City go to Stoke in their third game of a very busy December, here’s seven questions on our next opponents going back to the sixties
60s. Described as more of a playmaker than a goalscorer, this midfielder’s career started immediately after the Second World War with a junior club which might be named after half a museum or a famous venue for concerts. His first senior club bit the dust decades ago, but they had an illustrious past with a league title triumph, cup wins (they played in a Cup Final less than ten years before their demise) and competing in Europe – as well as a friendly against Argentina! One of a few nicknames this club had was the Redcoats, but he wore white at his next club as he moved to the coast not too far from a British Open golf venue. Three years later he signed for Stoke and spent eight seasons with them during which he fell just short of two hundred appearances for them in all competitions – his one encounter with City during this decade saw him on the losing side. When he left Stoke, he dropped into non league football as he moved a fairly short distance to sign for a club that have had two goes at playing in the Football League and recently paid a heavy price for their second failure at that level. Who am I describing?
70s. If I were into feeble jokes, I could say that this diminutive midfielder (who I happen to share a date of birth with!) has a surname which suggests he was game for a laugh, but I’m not, so I won’t! He started his career at Stoke and one of his more memorable games for them came against City, but he was more of a bit part player at the Victoria Ground and moved on as the seventies came to an end to play in a different combination of red and white for a club that now have a new home by a motorway. When he left after three years and close to one hundred and fifty games, his stay with rivals of Stoke’s was both injury ravaged and very short of first team appearances. His season wearing blue at a club which used to have a reputation for producing fine goalkeepers did not go too well either and he ended his playing days with the club which, based on the first two questions in this quiz, would appear to be a pre retirement home for former Stoke players! Can you name him?
80s. In the only meeting between the clubs during this decade, where on the pitch was the score Stoke 29, Cardiff 2 relevant and what does it refer to?
90s. Blast! He doesn’t deserve an encore for his performance against City in an Autoglass Trophy match! (4,7)
00s. He was in his country’s squad for Euro 96, was voted the best Stoke player in the first ten years of the Britannia Stadium’s existence and lost his one encounter with City, who is he?
10s. His father made enquiries about him representing England, but it turned out he was not eligible. He made his first international appearance in a win over Wales a year later and within another twelve months had featured in a six goal thriller for his country. He had also played for Stoke against City during this decade, but can you name him?
20s. What links Chelmsford, Carmarthen, Southampton and Rintein in the current Stoke squad?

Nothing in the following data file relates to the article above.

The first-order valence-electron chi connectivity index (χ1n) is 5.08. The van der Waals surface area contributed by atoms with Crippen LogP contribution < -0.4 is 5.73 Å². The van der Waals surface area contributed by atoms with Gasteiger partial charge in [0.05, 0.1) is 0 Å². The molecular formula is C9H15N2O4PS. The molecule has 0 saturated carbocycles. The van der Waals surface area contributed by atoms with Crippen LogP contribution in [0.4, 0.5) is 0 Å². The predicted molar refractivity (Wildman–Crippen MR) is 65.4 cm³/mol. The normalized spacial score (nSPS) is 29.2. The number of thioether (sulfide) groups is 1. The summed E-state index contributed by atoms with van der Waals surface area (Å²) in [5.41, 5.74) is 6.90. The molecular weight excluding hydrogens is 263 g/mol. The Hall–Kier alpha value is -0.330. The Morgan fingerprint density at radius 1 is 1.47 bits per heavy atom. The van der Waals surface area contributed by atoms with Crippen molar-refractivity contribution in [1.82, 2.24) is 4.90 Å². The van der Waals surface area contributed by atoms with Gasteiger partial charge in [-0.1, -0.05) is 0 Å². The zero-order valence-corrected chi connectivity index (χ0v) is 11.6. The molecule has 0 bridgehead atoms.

60s. Glasgow born Bobby Cairns played first for a junior side called Royal Albert before having a short spell with Third Lanark. He established himself at Ayr United though where his performances persuaded Stoke to sign him and a team mate. Cairns stayed with Stoke until 1961 and in his penultimate season, he played in their side when they were beaten 1-0 at home in April 1960 by a City team that would secure promotion to the od First Division within a week. Cairns ended his career with Macclesfield Town.
70s. Son of successful Stoke manager Tony, Steve Waddington scored one of the five league goals he managed in just over fifty league appearances for the Potters in a 2-0 win over City in April 1978. Waddington signed for Walsall next before making just one league appearance for Port Vale, he then moved on to Chesterfield and Macclesfield.
80s. In the FA Cup Fourth Round tie between the teams, which Stoke won 2-1, in January 1987, Stoke’s back four featured players who would win twenty nine full international caps between them Lee Dixon and Steve Bould, who won 22 and 2 England caps respectively, and their captain George Berry who played five times for Wales. Terry Boyle, with his two caps for Wales, was the only international in our back four.
90s. Carl Beeston.
00s. Peter Hoekstra was in the Netherlands squad for the 1996 Euros and was on the receiving end of a Peter Thorne hat trick when we won 3-2 at the Britannia Stadium in December 2003.
10s. Steven Nzonzi’s father approached then England manager Sam Allardyce in 2016 offering his services to England, but an earlier appearance for France’s Under 21 team made him ineligible despite him having been in the UK for the requisite period. Nzonzi won his first full cap for France when he came on as a sub in a 2-0 win over Wales in Paris in November 2017 and was also brought on as a sub in the 2018 World Cup Final when France beat Croatia 4-2. Nzonzi was in the Stoke teams which drew 0-0 and 1-1 with City in the Premier League in 13/14.
20s. Chelmsford born Morgan Fox, Carmarthen born Joe Allen, Southampton born Sam Vokes and Rintein (Germany) born Adam Davies have all played for Wales – Fox at Under 21 level.